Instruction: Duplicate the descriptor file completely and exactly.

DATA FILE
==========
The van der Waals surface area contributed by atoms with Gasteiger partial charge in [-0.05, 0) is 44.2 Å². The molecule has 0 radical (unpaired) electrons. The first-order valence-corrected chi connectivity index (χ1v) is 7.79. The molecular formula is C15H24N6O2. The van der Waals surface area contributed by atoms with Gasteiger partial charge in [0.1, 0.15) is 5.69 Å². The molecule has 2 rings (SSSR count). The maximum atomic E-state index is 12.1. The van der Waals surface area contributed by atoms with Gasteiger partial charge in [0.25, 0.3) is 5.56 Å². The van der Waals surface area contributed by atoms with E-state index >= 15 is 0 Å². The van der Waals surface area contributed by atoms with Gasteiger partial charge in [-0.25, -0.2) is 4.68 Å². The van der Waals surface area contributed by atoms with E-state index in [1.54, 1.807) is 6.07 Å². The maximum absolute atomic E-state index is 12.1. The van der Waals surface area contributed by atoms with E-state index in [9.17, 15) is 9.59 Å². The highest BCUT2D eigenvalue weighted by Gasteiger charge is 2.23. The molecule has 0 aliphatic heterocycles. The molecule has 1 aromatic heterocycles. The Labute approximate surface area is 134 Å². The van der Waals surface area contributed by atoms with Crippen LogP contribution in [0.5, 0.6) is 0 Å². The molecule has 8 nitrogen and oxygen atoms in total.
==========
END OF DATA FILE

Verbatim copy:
The van der Waals surface area contributed by atoms with Gasteiger partial charge in [-0.05, 0) is 44.2 Å². The molecule has 0 radical (unpaired) electrons. The first-order valence-corrected chi connectivity index (χ1v) is 7.79. The molecular formula is C15H24N6O2. The van der Waals surface area contributed by atoms with Gasteiger partial charge in [0.1, 0.15) is 5.69 Å². The molecule has 2 rings (SSSR count). The maximum atomic E-state index is 12.1. The van der Waals surface area contributed by atoms with Gasteiger partial charge in [0.25, 0.3) is 5.56 Å². The van der Waals surface area contributed by atoms with E-state index >= 15 is 0 Å². The van der Waals surface area contributed by atoms with Gasteiger partial charge in [-0.25, -0.2) is 4.68 Å². The van der Waals surface area contributed by atoms with E-state index in [1.54, 1.807) is 6.07 Å². The maximum absolute atomic E-state index is 12.1. The van der Waals surface area contributed by atoms with E-state index in [9.17, 15) is 9.59 Å². The highest BCUT2D eigenvalue weighted by Gasteiger charge is 2.23. The molecule has 0 aliphatic heterocycles. The molecule has 1 aromatic heterocycles. The Labute approximate surface area is 134 Å². The van der Waals surface area contributed by atoms with Crippen LogP contribution in [0.5, 0.6) is 0 Å². The molecule has 8 nitrogen and oxygen atoms in total.